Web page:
The Blogging Programmer's Style Guide: Does Anyone Hyphenate "Open Source" Anymore?

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The Blogging Programmer's Style Guide: Does Anyone Hyphenate "Open Source" Anymore?

Hyphenation is always a big question, and the fact that it can vary for the same word causes significant confusion. This article will give you some tips and common usages.

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Read the introduction to "The Blogging Programmer's Style Guide" for some background on this series.

The Question

Should I hyphenate "open source" and "command line" when they are used as compound adjectives?

The answer should be an easy "yes" if you look at the English rules for compound adjectives, but out in the real world (the internet) these rules get broken, and with other terms in the past, we have ended up embracing the contravention, which then becomes the convention.

All the Cool Kids are Doing it
Let's take a look at how "open source" and "command line" are being used in various publications and relevant websites:

Google Search: techcrunch open-source  
Google Search: infoworld open-source  
Google Search: DZone open-source  

If you get the same results that I'm getting, you'll see that the first five articles from TechCrunch don't use the hyphen in "open source" even when it's used as a compound adjective.  DZone and InfoWorld also have a majority of posts that drop the hyphen in compound adjective usage.

Let's look at "command line":

Google Search: techcrunch command-line 
InfoWorld Search(google didn't have enough entries from infoworld.com): infoworld command-line 
Google Search: DZone command-line

It looks like InfoWorld is pretty consistent in keeping the hyphen for "command line" during compound adjective usage.  TechCrunch and DZone have mostly abandoned it though.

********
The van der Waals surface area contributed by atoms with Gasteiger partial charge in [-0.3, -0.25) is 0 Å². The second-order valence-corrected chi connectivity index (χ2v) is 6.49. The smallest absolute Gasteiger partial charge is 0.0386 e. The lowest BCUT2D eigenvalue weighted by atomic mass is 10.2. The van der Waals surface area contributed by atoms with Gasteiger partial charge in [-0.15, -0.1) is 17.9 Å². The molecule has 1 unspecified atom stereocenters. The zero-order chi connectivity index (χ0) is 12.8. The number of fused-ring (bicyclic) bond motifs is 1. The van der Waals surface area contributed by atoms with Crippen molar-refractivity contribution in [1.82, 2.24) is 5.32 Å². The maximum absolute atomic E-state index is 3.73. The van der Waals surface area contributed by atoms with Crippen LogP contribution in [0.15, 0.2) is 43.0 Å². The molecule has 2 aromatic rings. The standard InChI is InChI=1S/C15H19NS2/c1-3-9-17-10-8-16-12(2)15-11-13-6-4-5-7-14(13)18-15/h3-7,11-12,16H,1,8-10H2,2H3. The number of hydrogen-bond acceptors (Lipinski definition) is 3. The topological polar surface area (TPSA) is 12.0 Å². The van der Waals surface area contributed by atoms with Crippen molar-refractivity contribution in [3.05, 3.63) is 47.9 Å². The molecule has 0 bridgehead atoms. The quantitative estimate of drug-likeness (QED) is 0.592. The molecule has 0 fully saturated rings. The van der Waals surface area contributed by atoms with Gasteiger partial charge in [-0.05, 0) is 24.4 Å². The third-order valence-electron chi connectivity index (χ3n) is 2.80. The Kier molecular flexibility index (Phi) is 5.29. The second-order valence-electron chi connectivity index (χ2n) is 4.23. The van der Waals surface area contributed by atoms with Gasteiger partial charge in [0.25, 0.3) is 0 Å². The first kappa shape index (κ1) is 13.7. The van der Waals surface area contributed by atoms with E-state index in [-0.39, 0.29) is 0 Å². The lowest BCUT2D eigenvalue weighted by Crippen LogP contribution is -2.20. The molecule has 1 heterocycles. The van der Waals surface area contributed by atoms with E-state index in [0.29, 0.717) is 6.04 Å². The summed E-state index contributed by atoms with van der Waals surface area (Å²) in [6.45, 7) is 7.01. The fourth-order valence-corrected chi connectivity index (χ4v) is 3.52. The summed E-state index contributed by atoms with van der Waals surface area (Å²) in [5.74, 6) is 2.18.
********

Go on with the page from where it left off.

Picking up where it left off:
Despite this evident shift in usage, Wikipedia still promotes the usage of hyphens for these terms.

Wikipedia: Open-source Software
Wikipedia: Command-line Interface

Even though it seems like using hyphens is the "correct" practice, it also seems like most bloggers and publications in the programming space are abandoning it.  But does that mean that we should start dropping the hyphen just because "everybody else is doing it?" 

Yes…  Yes we should…  That's how language evolves. 

Anybody remember the "if all your friends jumped off a bridge" saying?

Randall Munroe, XKCD

I love that comic because it easily crushes that argument.

Proper Usage: The Verdict

From my own experience, and several searches that I just showed you, I think it's clear that writers aren't following the compound adjective rules for "command line" and "open source", and I predict that dropping the hyphen will become the norm.

It's not wrong to say "open-source software" or "open source software."  Both are acceptable usages.  However, I think that the more common usage is without the hyphen.

If you're writing something academic or formal, or if you prefer to adhere to strict English grammar rules:

"Open-Source" and "Command-Line" when used as a compound adjective.  No hyphen when used as nouns.

If you want to adhere to the common usage in the community:

"Open Source" and "Command Line" when used as a noun or a compound adjective.

I also thought about calling this post "The Death of the Open Source Hyphen,"  but that would have showed the reader where I was going with this too quickly.

blogging, open source

Opinions expressed by DZone contributors are their own.

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